Authors: (Tejaswi Mudigonda, Post-Baccalaureate Research Fellow, Surgery Branch, National Institutes of Health)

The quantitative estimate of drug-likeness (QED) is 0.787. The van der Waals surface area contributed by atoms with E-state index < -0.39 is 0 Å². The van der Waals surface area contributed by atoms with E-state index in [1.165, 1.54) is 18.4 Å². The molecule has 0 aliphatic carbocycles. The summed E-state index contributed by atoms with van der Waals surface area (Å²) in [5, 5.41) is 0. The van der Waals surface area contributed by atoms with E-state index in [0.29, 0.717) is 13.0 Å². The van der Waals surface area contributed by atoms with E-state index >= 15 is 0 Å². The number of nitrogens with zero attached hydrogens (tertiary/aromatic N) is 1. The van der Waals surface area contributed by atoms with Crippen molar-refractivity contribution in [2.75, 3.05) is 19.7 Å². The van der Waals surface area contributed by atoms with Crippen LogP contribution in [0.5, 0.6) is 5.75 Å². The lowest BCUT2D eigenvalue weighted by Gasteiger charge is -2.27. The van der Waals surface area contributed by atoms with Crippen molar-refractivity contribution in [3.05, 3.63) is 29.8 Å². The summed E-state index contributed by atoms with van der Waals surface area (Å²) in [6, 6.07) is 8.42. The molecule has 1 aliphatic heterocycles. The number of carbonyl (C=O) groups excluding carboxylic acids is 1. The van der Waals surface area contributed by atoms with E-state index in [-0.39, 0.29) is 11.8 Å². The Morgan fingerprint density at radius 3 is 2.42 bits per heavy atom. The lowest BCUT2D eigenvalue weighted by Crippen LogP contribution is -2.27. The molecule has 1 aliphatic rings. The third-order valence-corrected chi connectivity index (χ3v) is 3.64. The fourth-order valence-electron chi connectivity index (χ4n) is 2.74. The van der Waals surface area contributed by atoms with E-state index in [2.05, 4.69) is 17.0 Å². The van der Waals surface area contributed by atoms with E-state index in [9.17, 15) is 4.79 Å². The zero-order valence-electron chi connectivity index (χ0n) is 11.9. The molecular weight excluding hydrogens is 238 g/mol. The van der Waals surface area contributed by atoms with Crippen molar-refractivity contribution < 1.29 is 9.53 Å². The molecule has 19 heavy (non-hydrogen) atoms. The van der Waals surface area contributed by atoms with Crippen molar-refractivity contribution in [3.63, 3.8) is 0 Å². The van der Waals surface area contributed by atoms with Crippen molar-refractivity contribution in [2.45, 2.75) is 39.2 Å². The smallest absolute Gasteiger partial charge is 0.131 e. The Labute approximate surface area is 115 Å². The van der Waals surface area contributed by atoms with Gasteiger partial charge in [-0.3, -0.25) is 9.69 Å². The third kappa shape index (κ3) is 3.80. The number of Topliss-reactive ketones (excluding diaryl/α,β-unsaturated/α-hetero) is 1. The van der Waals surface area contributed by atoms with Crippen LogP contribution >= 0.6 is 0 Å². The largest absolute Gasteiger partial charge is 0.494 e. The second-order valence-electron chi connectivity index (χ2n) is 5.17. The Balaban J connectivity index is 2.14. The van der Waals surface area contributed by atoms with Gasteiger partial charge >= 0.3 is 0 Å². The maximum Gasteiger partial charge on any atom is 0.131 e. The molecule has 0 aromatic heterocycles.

Abstract: Digital photography has become an integral part of dermatology, both in clinical practice and research. The required equipment comprise of a digital camera, a media card reader, a computer, and a color printer. The digital camera itself consists of a conventional camera body and a lens with a charge coupled device (CCD). Digital cameras with resolutions of at least 1024 x 768 pixels should provide the image quality recommended in clinical practice. With regard to image control, digital cameras of the single lens reflect (SLR) model, though costlier, is recommended over the point-andshoot model because of its ability to focus and adjust exposure manually when needed. Given this context, digital photography is important to the dermatology field in primarily three ways: education, teledermatology, and clinical practice. In education, digital photographs have been increasingly used to teach medical students the morphology of skin lesions. In teledermatology, the use of digital imaging systems in medically underserved areas can be extremely helpful in improving patient outcomes and minimizing costs in managed care. For the purposes of emergency medical records (EMR), digital photography, in combination with telecommunications devices such as handheld computers, allows for rapid storage and retrieval of clinical records.